the School of History Philosophy Religion and Classics at the University of Queensland for. funding a research trip to the USA Thanks to the staff of the Center for Adventist Research at. Andrews University in Berrien Springs Michigan the Library of Congress in Washington DC the. Archives of the General Conference of the Seventh day Adventists in Silver Spring Maryland the. Vermont Historical Society in Barre Vermont and the Jenks Memorial Collection of Adventual. Materials at Aurora University in Aurora Illinois for their assistance. Above all thanks to my wife Ruth and our daughter Araminta You both light up my life. During the late eighteenth and early nineteenth centuries the Second Advent movement was a. potent religious force in both Europe and North America Its adherents focused on a specific date. for the literal fulfilment of Christ s Second Advent his return to earth to establish his kingdom In. America the rising prosperity and growth of social democracy of the Jacksonian era evoked a. fervid optimism that for many focussed on utopian visions of America s millennial glory Such an. environment proved fertile ground for the theories of William Miller and his followers the. Millerites who became the largest and most influential early nineteenth century American. premillennial group, William Miller 1782 1849 was a primarily self educated farmer living in upstate New. York who while raised a Baptist became a Deist as a young man Following his participation in the. War of 1812 he first questioned and then rejected his Deist beliefs undergoing a dramatic. conversion experience and rejoining the Baptist Church In order to respond to the questions of his. Deist friends regarding the Bible s reliability and their accusations that the Bible contradicted itself. Miller began a systematic reading of the Bible from Genesis to Revelation. While reading Miller became convinced that the Second Coming of Jesus Christ to the earth. would take place about the year 1843 He began to publicly proclaim this Second Advent. message in 1831 and soon gathered a large number of followers who accepted his message Miller. came to his conclusions because of the particular way in which he approached Scripture seeing. the Bible as a feast of reason and by using a very systematic approach influenced by Scottish. Common Sense Philosophy and based on Historicist principles Miller approached the Bible. rationally and a belief in the Bible s perspicuity literality and truthfulness was at the core of his. hermeneutical approach While he himself refrained from setting an exact date he eventually. accepted the October 22 1844 date predicted by Samuel S Snow When this date passed without. Christ s return the majority of Millerites gave up their beliefs. A minority of Millerites maintained their beliefs in the soon return of Jesus Christ and or the. significance of October 22 1844 These groups developed a variety of explanations for Jesus non. appearance on that date and either reinterpreted the event linked to October 22 1844 or set other. dates for Christ s return The Seventh day Adventist denomination that formally formed in 1860 out. of these Millerite believers was one such group who developed an alternative scenario allowing. them to maintain their belief in the significance of the October 22 1844 date The Seventh day. Adventist Church is now a 17 million strong denomination with a worldwide presence that reads. and interprets the Bible using an approach that owes a great deal to Miller s hermeneutic. william miller hermeneutics seventh day adventist church christianity adventist millerism. Australian and New Zealand Standard Research Classifications ANZSRC. TABLE OF CONTENTS,INTRODUCTION 1,Background 1,Statement of purpose 2. A Review of the Literature 2,An Overview of the Contents 10. CHAPTER 1 A History of William Miller the Millerites and the Adventists 12. An Introduction to the Second Advent Movement 12,William Miller 13. The Millerite Movement 21,The Great Disappointment 31.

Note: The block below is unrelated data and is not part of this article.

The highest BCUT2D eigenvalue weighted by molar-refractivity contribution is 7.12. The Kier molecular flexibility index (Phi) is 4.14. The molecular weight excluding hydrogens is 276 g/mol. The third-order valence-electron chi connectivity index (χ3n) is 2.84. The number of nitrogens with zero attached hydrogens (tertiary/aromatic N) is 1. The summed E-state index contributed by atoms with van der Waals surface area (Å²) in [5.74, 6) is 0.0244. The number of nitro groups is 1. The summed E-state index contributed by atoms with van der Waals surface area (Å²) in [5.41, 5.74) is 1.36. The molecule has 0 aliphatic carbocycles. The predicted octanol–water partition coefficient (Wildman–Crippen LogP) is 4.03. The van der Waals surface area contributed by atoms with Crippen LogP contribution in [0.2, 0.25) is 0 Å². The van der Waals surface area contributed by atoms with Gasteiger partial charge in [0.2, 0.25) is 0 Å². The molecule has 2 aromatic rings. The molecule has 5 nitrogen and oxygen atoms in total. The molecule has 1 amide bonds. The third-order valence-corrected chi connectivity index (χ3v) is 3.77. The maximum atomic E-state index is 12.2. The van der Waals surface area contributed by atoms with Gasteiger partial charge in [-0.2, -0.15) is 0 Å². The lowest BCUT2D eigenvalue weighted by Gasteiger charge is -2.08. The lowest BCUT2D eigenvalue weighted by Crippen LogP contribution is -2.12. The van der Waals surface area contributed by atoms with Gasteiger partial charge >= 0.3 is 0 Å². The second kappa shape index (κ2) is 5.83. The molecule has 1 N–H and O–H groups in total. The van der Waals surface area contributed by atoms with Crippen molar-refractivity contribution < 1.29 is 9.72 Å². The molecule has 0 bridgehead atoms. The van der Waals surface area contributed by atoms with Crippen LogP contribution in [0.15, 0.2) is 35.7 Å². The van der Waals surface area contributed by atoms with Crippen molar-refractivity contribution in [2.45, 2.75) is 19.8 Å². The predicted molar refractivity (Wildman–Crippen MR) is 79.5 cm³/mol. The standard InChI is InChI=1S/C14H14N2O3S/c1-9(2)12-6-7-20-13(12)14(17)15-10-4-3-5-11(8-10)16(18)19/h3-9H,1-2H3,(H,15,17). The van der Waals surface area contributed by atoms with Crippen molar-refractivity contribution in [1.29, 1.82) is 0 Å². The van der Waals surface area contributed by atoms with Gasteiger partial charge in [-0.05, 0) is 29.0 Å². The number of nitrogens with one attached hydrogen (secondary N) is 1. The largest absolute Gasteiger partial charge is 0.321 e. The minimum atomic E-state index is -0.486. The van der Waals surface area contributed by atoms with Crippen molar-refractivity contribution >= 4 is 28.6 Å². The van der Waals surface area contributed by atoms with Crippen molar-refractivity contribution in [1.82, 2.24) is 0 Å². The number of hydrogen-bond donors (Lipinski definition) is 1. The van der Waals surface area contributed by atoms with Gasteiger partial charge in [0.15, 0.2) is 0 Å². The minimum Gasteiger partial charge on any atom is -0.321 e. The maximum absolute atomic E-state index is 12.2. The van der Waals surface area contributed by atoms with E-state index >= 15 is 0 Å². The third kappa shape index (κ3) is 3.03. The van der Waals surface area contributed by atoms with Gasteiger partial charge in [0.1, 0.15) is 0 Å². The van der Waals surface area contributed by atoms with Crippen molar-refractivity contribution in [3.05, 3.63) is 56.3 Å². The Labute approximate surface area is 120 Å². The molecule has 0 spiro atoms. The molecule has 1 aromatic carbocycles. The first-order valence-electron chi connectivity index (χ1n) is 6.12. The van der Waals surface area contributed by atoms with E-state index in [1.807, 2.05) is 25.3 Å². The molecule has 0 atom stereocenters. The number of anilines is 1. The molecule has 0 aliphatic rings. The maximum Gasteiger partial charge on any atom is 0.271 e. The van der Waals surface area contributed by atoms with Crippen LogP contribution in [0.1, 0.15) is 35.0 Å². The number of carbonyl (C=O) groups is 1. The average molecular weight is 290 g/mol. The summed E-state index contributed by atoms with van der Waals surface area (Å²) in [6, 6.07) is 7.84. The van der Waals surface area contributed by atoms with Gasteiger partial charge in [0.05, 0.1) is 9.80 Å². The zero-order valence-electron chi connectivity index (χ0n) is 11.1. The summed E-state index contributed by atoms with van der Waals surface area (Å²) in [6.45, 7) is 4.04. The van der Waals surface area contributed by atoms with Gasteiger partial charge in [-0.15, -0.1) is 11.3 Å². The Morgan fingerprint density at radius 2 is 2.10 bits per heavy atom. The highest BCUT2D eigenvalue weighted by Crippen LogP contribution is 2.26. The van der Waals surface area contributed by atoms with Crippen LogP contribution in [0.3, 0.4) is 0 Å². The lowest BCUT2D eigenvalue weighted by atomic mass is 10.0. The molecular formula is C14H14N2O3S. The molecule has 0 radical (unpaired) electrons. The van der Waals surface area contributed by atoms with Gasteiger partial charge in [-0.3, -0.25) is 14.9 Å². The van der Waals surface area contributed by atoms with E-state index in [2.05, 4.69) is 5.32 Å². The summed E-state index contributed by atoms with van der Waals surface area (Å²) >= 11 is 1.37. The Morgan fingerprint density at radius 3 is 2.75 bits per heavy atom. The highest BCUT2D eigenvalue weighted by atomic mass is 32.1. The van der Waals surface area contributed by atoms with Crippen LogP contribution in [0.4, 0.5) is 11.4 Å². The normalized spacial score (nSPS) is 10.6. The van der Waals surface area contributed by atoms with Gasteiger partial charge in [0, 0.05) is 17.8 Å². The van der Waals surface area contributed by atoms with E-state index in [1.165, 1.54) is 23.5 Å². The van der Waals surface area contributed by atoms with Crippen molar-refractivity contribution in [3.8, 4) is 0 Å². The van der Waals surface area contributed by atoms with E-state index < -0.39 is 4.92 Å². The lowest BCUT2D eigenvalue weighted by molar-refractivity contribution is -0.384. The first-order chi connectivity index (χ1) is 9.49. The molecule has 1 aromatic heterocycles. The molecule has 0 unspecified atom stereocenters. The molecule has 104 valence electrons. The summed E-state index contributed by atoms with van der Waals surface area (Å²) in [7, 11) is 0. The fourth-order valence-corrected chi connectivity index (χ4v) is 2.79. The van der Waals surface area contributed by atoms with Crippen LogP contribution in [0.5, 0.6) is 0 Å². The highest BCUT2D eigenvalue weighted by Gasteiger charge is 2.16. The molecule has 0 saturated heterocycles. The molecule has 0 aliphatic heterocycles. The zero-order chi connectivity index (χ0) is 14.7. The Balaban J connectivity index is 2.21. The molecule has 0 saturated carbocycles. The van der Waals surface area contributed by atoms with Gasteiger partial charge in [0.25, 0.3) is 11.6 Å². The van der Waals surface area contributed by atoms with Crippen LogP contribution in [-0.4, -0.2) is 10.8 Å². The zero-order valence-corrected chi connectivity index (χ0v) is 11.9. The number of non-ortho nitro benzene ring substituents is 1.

The Seventh day Adventist Church 37,Sabbatarian Adventism 37. The Role of Ellen G White 40,Organization Into a Denomination 45. The Modern Seventh day Adventist Church 49,CHAPTER 2 William Miller s Hermeneutics 51. Historicism 51,The Year Day Principle 53,Symbols Types 55. Synchronizations 59, Miller s Systematic Approach the Fourteen Rules 60.